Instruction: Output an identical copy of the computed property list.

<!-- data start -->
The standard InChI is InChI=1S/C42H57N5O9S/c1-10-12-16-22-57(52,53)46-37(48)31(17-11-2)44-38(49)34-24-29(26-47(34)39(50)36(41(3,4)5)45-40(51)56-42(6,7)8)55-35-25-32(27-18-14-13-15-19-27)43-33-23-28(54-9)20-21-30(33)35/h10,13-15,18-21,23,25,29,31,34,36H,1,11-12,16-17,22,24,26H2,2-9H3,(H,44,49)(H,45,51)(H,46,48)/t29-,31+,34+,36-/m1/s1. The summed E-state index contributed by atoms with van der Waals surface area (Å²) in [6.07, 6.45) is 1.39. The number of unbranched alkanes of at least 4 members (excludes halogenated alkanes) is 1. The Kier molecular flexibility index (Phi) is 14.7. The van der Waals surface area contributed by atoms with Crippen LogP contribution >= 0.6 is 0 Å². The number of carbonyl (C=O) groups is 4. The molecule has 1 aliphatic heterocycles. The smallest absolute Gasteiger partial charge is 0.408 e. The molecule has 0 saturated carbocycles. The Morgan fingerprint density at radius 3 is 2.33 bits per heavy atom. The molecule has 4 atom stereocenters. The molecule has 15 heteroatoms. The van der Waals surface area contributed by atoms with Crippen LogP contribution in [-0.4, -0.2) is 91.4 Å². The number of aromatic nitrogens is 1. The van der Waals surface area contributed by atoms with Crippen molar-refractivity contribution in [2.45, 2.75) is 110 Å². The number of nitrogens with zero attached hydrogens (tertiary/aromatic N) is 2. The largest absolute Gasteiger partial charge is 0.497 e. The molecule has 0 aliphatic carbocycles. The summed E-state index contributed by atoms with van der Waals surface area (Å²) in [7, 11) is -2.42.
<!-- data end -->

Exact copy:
The standard InChI is InChI=1S/C42H57N5O9S/c1-10-12-16-22-57(52,53)46-37(48)31(17-11-2)44-38(49)34-24-29(26-47(34)39(50)36(41(3,4)5)45-40(51)56-42(6,7)8)55-35-25-32(27-18-14-13-15-19-27)43-33-23-28(54-9)20-21-30(33)35/h10,13-15,18-21,23,25,29,31,34,36H,1,11-12,16-17,22,24,26H2,2-9H3,(H,44,49)(H,45,51)(H,46,48)/t29-,31+,34+,36-/m1/s1. The summed E-state index contributed by atoms with van der Waals surface area (Å²) in [6.07, 6.45) is 1.39. The number of unbranched alkanes of at least 4 members (excludes halogenated alkanes) is 1. The Kier molecular flexibility index (Phi) is 14.7. The van der Waals surface area contributed by atoms with Crippen LogP contribution >= 0.6 is 0 Å². The number of carbonyl (C=O) groups is 4. The molecule has 1 aliphatic heterocycles. The smallest absolute Gasteiger partial charge is 0.408 e. The molecule has 0 saturated carbocycles. The Morgan fingerprint density at radius 3 is 2.33 bits per heavy atom. The molecule has 4 atom stereocenters. The molecule has 15 heteroatoms. The van der Waals surface area contributed by atoms with Crippen LogP contribution in [-0.4, -0.2) is 91.4 Å². The number of aromatic nitrogens is 1. The van der Waals surface area contributed by atoms with Crippen molar-refractivity contribution in [2.45, 2.75) is 110 Å². The number of nitrogens with zero attached hydrogens (tertiary/aromatic N) is 2. The largest absolute Gasteiger partial charge is 0.497 e. The molecule has 0 aliphatic carbocycles. The summed E-state index contributed by atoms with van der Waals surface area (Å²) in [7, 11) is -2.42.